Murder suspect appears for filing of charges
Glenwood Springs, CO Colorado
GLENWOOD SPRINGS, Colo. ” The suspect in the West Glenwood Springs fatal shooting appeared for formal filing of charges Wednesday.
Jesus Hernandez de Jesus, 33, was arrested in Clifton on June 26 on suspicion of first-degree murder and felony menacing. He appeared in a red jumpsuit and had court proceedings translated to him in Spanish by an interpreter using headset devices. Red jumpsuits are given to prisoners held in a maximum security part of the jail.
Ninth Judicial District Judge Daniel Petre indicated that the first-degree murder charge alone carries a minimum sentence of life in prison without the possibility of parole to the maximum sentence of the death penalty.
Police believe that Hernandez de Jesus shot to death his 20-year-old nephew, Ricardo Navarrete-Prudencio the night of June 25 at the Ponderosa Lodge. It’s alleged that Hernandez de Jesus shot and killed his nephew because of an affair he had with Hernandez de Jesus’ wife in Florida. Navarrete-Prudencio told his mother he feared for his life and planned to return to Mexico that week to avoid his uncle, according to an arrest affidavit.
There was mention of four motions filed by defense attorneys and one motion filed by prosecutors. But public access to Hernandez de Jesus’ case file is denied.
Petre, who’s now handling the case, did not modify or remove orders by Judge Denise Lynch sealing the case file and limiting pre-trial publicity. There was no mention of either in Wednesday’s hearing.
“My understanding is that when the file is sealed, that order seals the file of all current paperwork and any future paperwork that may be headed for that file,” said Clerk of the Combined Courts for Garfield County James Bradford.
Public defender Garth McCarty, who appeared on behalf of Hernandez de Jesus, indicated the defense plans to file many more motions in the future, one of which will request Hernandez de Jesus be allowed to wear regular clothes for trial instead of prison garb. A motions hearing was set for July 20.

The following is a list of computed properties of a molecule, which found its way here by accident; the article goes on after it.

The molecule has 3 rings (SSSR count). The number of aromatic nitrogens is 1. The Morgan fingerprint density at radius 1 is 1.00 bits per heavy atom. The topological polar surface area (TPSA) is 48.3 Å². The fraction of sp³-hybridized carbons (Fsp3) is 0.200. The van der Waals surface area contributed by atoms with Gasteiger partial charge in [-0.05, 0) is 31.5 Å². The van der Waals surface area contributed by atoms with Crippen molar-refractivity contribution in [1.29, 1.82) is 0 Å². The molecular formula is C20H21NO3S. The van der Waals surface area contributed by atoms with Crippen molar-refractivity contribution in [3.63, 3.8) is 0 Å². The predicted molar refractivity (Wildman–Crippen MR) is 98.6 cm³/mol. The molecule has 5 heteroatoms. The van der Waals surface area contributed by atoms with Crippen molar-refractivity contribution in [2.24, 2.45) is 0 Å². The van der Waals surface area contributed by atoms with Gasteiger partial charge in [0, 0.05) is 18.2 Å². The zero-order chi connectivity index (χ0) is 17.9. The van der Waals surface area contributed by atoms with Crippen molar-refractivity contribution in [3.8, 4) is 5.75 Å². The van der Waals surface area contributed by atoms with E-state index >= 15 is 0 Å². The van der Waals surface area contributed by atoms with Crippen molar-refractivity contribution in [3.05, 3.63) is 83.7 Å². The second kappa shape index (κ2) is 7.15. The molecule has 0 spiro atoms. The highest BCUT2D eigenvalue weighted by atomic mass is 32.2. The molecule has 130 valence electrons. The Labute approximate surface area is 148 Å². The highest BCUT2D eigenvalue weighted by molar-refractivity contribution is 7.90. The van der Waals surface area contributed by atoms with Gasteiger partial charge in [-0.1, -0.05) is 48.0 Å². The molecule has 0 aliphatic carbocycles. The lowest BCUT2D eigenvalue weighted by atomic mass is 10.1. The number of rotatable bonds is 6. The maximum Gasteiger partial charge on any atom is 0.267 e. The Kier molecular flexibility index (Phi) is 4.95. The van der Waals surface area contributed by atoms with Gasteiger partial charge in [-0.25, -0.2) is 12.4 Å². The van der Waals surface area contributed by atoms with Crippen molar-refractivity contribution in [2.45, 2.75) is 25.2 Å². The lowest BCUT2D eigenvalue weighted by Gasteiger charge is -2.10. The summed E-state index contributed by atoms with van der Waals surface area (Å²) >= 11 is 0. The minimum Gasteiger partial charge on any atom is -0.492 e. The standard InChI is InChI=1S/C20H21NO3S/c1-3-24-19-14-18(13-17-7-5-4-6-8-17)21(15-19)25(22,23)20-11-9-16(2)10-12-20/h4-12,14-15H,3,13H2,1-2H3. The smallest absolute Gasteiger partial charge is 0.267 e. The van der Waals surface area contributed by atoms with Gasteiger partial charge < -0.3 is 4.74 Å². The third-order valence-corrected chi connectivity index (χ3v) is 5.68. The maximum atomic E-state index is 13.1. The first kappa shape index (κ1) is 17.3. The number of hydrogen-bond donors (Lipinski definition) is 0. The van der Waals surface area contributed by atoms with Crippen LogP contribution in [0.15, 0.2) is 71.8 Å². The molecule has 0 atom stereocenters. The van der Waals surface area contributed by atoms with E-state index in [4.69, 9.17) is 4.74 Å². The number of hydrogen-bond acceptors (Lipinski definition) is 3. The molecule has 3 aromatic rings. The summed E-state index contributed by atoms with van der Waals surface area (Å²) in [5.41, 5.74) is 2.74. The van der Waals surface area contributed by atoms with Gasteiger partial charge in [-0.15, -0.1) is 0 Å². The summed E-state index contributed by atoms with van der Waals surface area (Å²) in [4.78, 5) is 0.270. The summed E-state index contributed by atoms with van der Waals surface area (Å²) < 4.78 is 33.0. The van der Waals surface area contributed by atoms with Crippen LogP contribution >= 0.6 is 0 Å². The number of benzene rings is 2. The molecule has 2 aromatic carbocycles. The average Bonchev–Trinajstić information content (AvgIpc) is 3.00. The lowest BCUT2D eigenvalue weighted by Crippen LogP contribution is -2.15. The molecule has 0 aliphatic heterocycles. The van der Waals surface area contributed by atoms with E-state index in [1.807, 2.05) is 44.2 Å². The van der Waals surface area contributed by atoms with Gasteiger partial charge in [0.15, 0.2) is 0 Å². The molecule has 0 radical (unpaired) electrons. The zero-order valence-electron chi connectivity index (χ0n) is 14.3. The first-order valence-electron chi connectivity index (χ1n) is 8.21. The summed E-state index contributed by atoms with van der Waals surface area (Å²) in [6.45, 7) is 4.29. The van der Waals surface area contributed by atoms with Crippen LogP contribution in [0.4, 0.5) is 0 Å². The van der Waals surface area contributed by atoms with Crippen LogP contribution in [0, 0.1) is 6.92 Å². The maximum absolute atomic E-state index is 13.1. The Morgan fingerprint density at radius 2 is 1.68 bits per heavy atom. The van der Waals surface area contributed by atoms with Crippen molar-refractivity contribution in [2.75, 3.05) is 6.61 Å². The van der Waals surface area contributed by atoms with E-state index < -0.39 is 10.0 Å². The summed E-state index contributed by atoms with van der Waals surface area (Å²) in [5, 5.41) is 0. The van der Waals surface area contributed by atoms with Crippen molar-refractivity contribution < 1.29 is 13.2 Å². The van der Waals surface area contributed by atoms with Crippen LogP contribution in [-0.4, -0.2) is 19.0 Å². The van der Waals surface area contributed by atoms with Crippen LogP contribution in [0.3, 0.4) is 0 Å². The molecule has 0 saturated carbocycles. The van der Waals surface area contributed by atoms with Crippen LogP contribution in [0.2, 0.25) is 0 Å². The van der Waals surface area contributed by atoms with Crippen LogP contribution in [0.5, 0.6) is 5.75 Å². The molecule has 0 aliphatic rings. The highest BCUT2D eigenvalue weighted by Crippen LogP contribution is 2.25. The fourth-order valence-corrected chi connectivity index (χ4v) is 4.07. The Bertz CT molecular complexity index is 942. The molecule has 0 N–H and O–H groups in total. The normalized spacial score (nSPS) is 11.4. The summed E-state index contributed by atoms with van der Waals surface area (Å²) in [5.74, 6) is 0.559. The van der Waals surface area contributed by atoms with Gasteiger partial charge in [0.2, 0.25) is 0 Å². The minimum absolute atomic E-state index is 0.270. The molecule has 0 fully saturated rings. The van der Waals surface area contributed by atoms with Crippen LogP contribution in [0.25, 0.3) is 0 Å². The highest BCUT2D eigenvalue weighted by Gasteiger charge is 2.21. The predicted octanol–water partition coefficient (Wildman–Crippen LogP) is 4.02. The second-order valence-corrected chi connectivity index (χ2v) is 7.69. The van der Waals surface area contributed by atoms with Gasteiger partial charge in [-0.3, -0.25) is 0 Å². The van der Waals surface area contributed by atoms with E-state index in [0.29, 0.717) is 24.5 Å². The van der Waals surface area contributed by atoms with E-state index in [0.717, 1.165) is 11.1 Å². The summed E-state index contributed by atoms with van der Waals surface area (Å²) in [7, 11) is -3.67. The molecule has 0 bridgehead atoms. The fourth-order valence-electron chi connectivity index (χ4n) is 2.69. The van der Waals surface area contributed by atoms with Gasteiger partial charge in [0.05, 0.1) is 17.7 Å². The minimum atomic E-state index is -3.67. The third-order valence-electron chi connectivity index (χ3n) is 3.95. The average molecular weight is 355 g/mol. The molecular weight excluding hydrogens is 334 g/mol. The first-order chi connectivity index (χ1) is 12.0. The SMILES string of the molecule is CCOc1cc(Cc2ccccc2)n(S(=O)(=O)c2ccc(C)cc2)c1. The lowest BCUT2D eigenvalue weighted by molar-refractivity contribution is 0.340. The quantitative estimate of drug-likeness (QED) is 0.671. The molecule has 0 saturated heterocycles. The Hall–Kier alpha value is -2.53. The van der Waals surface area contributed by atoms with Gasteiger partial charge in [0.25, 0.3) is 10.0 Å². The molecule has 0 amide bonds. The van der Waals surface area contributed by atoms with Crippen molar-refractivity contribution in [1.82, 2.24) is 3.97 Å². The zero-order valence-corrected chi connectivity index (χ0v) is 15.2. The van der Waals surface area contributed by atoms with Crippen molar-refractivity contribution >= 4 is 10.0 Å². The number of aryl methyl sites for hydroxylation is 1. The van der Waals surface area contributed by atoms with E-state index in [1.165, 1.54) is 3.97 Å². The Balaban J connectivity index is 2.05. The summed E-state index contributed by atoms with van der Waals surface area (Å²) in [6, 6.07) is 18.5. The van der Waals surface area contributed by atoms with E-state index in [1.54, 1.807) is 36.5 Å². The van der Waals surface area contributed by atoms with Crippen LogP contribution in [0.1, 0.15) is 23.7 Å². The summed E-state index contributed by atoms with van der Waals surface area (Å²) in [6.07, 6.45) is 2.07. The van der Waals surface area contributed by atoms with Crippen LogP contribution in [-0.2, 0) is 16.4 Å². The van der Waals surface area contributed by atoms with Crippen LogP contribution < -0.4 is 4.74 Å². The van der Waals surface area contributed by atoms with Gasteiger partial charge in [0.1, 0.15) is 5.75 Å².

The question of whether criminal justice records should be sealed is not black and white, said Denver-based attorney Chris Beall, who serves as legal counsel for the Colorado Press Association, of which the Post Independent is a member. It comes down to a constitutional question of whether there’s a “substantial overriding public interest” in keeping the information in the records secret.
“The problem is that more and more these days officials are sealing these documents because a public defender or a prosecutor asks for a sealing and a judge grants the request without really understanding the First Amendment issues that are at stake,” Beall said. “There should never be an umbrella sealing order in a case. Every single motion should be evaluated on its own merit. … An umbrella order sealing a file is unconstitutional. It doesn’t allow for individual consideration for whether the public interest is harmed or served by making the particular document available to the public.”
Office head for the regional public defenders’ office Tina Fang, who requested the seal and gag order, didn’t immediately return a phone message Tuesday afternoon.
Contact Pete Fowler: 945-8515, ext. 16611
Post Independent, Glenwood Springs Colorado CO
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